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I received a copy of Korean Paleo to do an unbiased review on. I am and was excited because I really like Korean food but don’t get to eat it very often. My hope is that with my own book of extra healthy Korean recipes (Korean food is pretty health to begin with), I will make more Korean dishes.
So what is Korean paleo you ask? Well the paleo diet means no grains, no potatoes, no sugar, and no dairy. The biggest difference then from regular Korean cooking is that this cookbook does not use any rice. The rice Jean Choi recommends is cauliflower rice, which is one of my favorite options now anyway.
Korean cooking includes a lot of vegetables which of course is good for all of us. And Koreans are famous for kimchi, a probiotic fermented cabbage dish. So if you want to be healthier in the next months, learn to cook some Korean paleo dishes.
Korean Paleo contains 80 recipes, most of which are traditional and authentic in flavor. Favorites like Bibimbap, Bulgogi, and Kimchi are in this book and some dishes I have never heard of before. One of favorite chapters is the last one, Korean Kitchen Must-Haves. It includes kimchi, Gochujang (Korean Red Chili Paste), Miso Paste, Cauliflower Sticky Rice, and two different dipping sauce recipes. She also includes a few pages in this section of ingredients you will need to have on hand to make these recipes, things like mung bean sprouts, Korean radish, dried seaweed, coconut aminos and other necessary ingredients.
I tried the Bulgogi recipe, the Korean BBQ Beef, a recipe I have had before and really like. This came out really delicious and I can recommend it. I have permission to share it with you.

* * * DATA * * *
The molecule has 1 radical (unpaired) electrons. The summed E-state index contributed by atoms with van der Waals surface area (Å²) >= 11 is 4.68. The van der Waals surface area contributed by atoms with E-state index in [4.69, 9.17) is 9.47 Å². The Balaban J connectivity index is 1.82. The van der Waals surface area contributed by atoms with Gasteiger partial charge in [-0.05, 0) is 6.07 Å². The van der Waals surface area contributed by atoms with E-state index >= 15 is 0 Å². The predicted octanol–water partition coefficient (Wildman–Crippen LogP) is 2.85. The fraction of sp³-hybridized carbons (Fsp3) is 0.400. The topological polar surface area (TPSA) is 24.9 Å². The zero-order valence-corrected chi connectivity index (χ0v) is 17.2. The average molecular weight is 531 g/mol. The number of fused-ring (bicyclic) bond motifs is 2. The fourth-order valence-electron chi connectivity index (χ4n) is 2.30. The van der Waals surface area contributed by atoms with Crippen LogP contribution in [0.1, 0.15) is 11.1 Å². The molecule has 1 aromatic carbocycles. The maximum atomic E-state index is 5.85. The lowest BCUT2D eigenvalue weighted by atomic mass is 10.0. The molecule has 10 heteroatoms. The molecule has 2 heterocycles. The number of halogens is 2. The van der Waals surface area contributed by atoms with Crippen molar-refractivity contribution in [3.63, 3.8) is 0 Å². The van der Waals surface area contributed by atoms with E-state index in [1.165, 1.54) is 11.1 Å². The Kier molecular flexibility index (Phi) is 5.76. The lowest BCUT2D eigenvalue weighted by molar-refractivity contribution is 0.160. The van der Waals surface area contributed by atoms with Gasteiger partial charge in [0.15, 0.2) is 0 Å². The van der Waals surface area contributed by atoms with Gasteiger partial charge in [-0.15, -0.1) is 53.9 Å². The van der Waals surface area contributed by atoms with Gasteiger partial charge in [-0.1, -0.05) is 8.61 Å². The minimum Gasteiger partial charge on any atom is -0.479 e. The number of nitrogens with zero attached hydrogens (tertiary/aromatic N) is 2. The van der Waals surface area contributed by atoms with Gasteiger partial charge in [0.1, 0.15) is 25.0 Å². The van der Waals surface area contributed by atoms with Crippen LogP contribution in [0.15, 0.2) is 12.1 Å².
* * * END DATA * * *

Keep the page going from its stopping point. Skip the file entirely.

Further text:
- 1 lb beef sirloin (or any other tender marbled cuts)
- 6 tbsp coconut aminos
- 1/2 medium pear (prefer Korean pear), cut into chunks
- 2 tsp sesame oil
- 1 inch piece fresh ginger
- 3 cloves garlic, peeled
- 2 tbsp apple cider vinegar or coconut vinegar
- 1/2 tsp sea salt
- 1/4 tsp black pepper
- Main dish:
- 1 medium onion, sliced
- t green onions, sliced in 1 inch pieces
- 1 carrot, sliced
- 1 tbsp cooking oil
- 1 tbsp toasted sesame seeds
- green or red leaf lettuce and dipping sauce for serving (optiona)
- Place the beef in the freezer for 30 minutes, then take it out and slice it thinly, about 1⁄16 to 1⁄8 inch (1 to 3 mm) thick.
- Place the coconut aminos, pear, sesame oil, ginger, garlic, apple cider vinegar and black pepper in a high-powered blender. Blend well until liquified.
- Combine the sliced beef and the marinade in a large bowl. Toss and massage together with your hand until all the beef slices are covered in the marinade. Cover and marinate in the refrigerator for 1 hour to overnight.
- When you are ready to cook the beef, remove it from the marinade, shaking off the excess drippings. Slice the onion, green onions and carrot, and combine the vegetables with the meat.
- Heat the cooking oil over high heat in a large skillet. Working in batches so you don’t overcrowd the pan, add the beef and vegetables and stir-fry together until the meat is browned and cooked through, about 5 to 7 minutes.
- Sprinkle with toasted sesame seeds before serving. You can eat Bulgogi on its own or in a lettuce wrap served with Umma’s Ssamjang (Dipping Sauce).
And the next recipe I want to try? Kkwabaegi, the twisted sugar doughnuts. Jean’s recipe uses coconut flour and psyllium husk, which makes me think it will come out with the right texture. I will update this post after I try it and let you know how I like them.
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